Home >MSMA News >Contact your legislators to protect local control on School Boards – February 28, 2019
Contact your legislators to protect local control on School Boards – February 28, 2019
L.D. 240, the bill that would make education policy negotiable in Maine, has been amended to focus on involuntary transfers, teacher preparation time and a third, very broad category being called teacher workload – all three of which would have a significant impact on educational costs and ultimately local taxpayers.
No advanced notice was given to the public on the amendment despite the significant financial consequences of making those policies negotiable.
L.D. 240, An Act To Allow Public Employers of Teachers to Negotiate Regarding Educational Policies, was heard in the Labor Committee on Feb. 20 and was supported by the Maine Education Association. School Board members and administrators testified against the bill.
It was tabled in the work session on Wednesday, Feb. 27. At that session it was announced the bill would be sent to the Education Committee for a review, but not a vote. A vote will be taken when the bill comes back to the Labor Committee.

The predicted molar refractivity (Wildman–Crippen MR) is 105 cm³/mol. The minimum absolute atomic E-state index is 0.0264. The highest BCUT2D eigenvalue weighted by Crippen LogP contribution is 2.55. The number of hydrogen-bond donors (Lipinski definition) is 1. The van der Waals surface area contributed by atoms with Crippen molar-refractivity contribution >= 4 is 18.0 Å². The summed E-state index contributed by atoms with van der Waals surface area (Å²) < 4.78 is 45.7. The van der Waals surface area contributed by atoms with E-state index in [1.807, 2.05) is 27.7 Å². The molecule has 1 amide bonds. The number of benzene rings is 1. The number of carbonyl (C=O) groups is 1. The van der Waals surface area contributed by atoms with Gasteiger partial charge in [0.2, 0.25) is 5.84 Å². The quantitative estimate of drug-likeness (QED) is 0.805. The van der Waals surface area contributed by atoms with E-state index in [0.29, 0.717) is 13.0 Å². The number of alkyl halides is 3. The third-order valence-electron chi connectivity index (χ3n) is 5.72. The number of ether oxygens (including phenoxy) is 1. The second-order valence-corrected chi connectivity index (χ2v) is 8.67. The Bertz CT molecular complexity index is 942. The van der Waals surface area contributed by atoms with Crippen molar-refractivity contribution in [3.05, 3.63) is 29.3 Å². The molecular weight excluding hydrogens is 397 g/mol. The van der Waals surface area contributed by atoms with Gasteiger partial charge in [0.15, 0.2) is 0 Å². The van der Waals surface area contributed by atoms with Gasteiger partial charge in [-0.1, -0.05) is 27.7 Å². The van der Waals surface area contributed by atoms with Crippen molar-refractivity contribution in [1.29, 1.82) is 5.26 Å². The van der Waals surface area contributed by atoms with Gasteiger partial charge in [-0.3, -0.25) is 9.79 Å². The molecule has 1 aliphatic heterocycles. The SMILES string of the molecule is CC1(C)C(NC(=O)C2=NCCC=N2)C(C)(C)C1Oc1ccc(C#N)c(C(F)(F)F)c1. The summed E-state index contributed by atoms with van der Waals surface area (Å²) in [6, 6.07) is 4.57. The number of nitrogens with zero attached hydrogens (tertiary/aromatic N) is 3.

While L.D. 240 was amended, its scope still contains major cost drivers.
School Boards and superintendents are urged to contact their local legislators and ask them to vote against L.D. 240.
Ask legislators to oppose L.D. 240 for the following reasons.
Education Policy currently is and should remain a local decision and School Boards are elected by the people.
Through School Board meetings, the public, including teachers, parents, students and taxpayers have a chance to speak. If policy is negotiated, you will have three board members and three people from the union making all the decisions behind closed doors.
Negotiating education policy will cost money. When the two sides disagree and reach an impasse, it will go to arbitration and those carry a price tag of anywhere from $20,000 to $50,000 or more.
Negotiating the big three mentioned above i.e. involuntary transfers, workload, and preparation time for teachers, all will raise the cost of education.
Taxes will go up; administrators will be in non-stop negotiation; and, residents will lose local control.
Debate will focus on the adults in the building instead of the students we are charged to serve.
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